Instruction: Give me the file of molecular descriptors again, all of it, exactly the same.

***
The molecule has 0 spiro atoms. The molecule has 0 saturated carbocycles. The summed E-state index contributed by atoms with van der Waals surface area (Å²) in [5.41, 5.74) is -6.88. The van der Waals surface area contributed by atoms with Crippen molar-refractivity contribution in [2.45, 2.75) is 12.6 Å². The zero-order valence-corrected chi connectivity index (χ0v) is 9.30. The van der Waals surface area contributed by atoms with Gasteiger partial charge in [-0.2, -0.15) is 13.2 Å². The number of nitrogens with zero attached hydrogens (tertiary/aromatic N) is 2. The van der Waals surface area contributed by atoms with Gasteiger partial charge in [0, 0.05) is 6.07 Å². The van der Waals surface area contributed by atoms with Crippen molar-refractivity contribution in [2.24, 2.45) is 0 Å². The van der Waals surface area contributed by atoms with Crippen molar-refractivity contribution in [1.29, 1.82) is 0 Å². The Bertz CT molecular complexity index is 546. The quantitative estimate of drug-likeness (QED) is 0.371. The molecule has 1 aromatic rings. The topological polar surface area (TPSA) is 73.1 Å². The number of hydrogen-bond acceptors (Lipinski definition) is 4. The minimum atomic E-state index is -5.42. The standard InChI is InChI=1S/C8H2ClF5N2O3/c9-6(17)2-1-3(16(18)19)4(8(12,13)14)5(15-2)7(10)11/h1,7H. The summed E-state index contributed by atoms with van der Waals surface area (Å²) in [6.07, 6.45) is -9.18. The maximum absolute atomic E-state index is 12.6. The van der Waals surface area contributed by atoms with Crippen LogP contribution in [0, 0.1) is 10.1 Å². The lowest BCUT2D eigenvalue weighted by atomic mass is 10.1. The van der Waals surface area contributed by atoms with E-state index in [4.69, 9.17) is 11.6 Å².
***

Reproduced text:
The molecule has 0 spiro atoms. The molecule has 0 saturated carbocycles. The summed E-state index contributed by atoms with van der Waals surface area (Å²) in [5.41, 5.74) is -6.88. The van der Waals surface area contributed by atoms with Crippen molar-refractivity contribution in [2.45, 2.75) is 12.6 Å². The zero-order valence-corrected chi connectivity index (χ0v) is 9.30. The van der Waals surface area contributed by atoms with Gasteiger partial charge in [-0.2, -0.15) is 13.2 Å². The number of nitrogens with zero attached hydrogens (tertiary/aromatic N) is 2. The van der Waals surface area contributed by atoms with Gasteiger partial charge in [0, 0.05) is 6.07 Å². The van der Waals surface area contributed by atoms with Crippen molar-refractivity contribution in [2.24, 2.45) is 0 Å². The van der Waals surface area contributed by atoms with Crippen molar-refractivity contribution in [1.29, 1.82) is 0 Å². The Bertz CT molecular complexity index is 546. The quantitative estimate of drug-likeness (QED) is 0.371. The molecule has 1 aromatic rings. The topological polar surface area (TPSA) is 73.1 Å². The number of hydrogen-bond acceptors (Lipinski definition) is 4. The minimum atomic E-state index is -5.42. The standard InChI is InChI=1S/C8H2ClF5N2O3/c9-6(17)2-1-3(16(18)19)4(8(12,13)14)5(15-2)7(10)11/h1,7H. The summed E-state index contributed by atoms with van der Waals surface area (Å²) in [6.07, 6.45) is -9.18. The maximum absolute atomic E-state index is 12.6. The van der Waals surface area contributed by atoms with Crippen LogP contribution in [0, 0.1) is 10.1 Å². The lowest BCUT2D eigenvalue weighted by atomic mass is 10.1. The van der Waals surface area contributed by atoms with E-state index in [4.69, 9.17) is 11.6 Å².